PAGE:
By Brian Heisler
It has already been a busy year for Yonder Mountain String Band, releasing the live album Mountain Tracks: Volume 4 and three months later, the band's first studio album in three years and fourth overall. While the band stays at home on the self-titled album, writing classic sing-alongs and catchy grass tunes, the addition of producer Tom Rothrock (Beck, James Blunt, Foo Fighters, Elliott Smith) brings the jam grass idea into a rock album feel. Jon Fishman once said that he never tried to make Phish concerts sound like albums, so why make albums sound like concerts? Yonder's new album approaches new areas unseen in live settings for the Boulder string band, including Pete Thomas on drums (Elvis Costello) for the first time and focusing more on the impulsive songwriting rather than the jamming. Thus, it is quite unlike anything Yonder brings to the stage every night or has put out in the past.
YMSB has been trying to hammer home the point that what we have here is the result of folk and rock as told by the keepers of new grass. And much to their liking, the album fits the bill very well. It's not Bob Dylan or Willie Nelson, but it is definitely in the right direction. Many long-time fans have feared or even damned the addition of drums to their sacred circle, but with Thomas only appearing on "How 'Bout You" and "Classic Situation," the change is fairly subtle as a whole, yet it pleasantly breaks up the 12-track album with fresh, pushing, full sounds. Rothrock and Thomas open new doors for the band, creating great variation and breaking new ground once again in what has become almost the YMSB's own genre of new grass. Like Mickey Hart adding a second drum set to the Dead or Boyd Tinsley's violin to Dave Matthews Band, Rothrock's vision and Thomas' drumming give one of our favorite string bands a new realm of canvas with which to paint. And let's be honest, if it's rock and roll you want, you simply cannot leave out the hi-hat, snare drum, toms, or bass drum.
While there is no bad track on the self-titled album and many songs are capable of hailing as favorites-to-be, the songs that seem to jump out with staying power are "I Ain't Been Myself in Years," "How 'Bout You," "East Nashville Easter," "Night Out," and especially "Troubled Mind" (yes, that's almost half the album). The lyrics of "Troubled Mind" have a classic bluegrass feeling of distress with a new age twist as shown in the chorus:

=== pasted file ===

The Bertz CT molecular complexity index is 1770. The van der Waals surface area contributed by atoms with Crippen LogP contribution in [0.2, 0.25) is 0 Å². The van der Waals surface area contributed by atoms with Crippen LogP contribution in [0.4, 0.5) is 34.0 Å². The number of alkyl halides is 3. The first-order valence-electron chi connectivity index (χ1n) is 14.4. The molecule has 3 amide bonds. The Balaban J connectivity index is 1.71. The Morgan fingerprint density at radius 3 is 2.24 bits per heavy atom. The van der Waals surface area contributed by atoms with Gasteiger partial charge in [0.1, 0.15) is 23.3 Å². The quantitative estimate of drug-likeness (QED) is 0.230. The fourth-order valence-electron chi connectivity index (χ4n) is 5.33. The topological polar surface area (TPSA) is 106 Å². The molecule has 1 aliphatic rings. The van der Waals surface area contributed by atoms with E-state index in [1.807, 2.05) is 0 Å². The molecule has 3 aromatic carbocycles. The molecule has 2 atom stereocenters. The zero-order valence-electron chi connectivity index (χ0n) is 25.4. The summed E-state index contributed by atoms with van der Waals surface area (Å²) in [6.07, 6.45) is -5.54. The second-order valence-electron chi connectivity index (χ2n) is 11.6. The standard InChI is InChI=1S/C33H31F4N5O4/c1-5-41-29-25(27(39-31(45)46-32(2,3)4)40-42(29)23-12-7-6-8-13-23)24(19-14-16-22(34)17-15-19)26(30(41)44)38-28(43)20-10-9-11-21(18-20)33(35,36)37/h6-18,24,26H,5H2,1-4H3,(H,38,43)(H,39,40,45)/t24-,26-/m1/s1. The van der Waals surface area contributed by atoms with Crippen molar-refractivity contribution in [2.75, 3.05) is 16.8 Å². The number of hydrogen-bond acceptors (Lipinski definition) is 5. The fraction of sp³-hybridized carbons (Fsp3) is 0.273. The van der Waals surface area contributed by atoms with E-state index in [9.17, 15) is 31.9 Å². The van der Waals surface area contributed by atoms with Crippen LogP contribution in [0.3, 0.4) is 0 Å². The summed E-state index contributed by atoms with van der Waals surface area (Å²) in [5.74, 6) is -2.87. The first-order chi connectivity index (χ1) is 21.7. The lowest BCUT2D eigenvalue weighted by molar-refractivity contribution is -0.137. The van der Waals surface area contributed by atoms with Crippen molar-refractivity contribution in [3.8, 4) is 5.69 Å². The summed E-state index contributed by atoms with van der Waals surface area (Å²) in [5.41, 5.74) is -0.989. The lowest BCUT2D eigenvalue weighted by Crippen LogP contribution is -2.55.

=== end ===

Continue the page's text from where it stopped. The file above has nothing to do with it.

By the looks I get it seems I am the last to know
Apologetic eyes follow me everywhere I go
I swear I'm 20/20 but I never saw the signs
Now I sit alone and try to ease my troubled mind
A unique trait of YMSB's is their ability to blend their lyrics and feelings with the common people who show up to watch them every night. They might be rock stars, but their lyrics are easy for everyone to relate to such as on "Night Out": "Go to work, get through the day and try not to remember."
As always, one of the most personable and talkative bands on the circuit manages to fit in some commentary before "Just the Same," as if they didn't know they were recording. "Kick it, Adam, would you kick it?!" someone yells from the background as Adam Aijala repeats an intro guitar part. Granted, Yonder's live music keeps the fans coming, but the band's stage presence and comical anecdotes are a signature part of their show. Yonder would probably agree humor has a place in music, and many will give them the nod towards their rock and roll explorations, so I suggest an appearance of Ted Nugent on the next album. "Yonder Nugent String Band." But for now, if you don't own a Yonder album, start with this one because there is nothing missing. If you're a veteran Yonder ponderer, you should already have it, and if you don’t, you better hope you can memorize the lyrics by the time the band reaches your town, because otherwise you'll kick yourself later when you realize the potential of this new bridge of sound.
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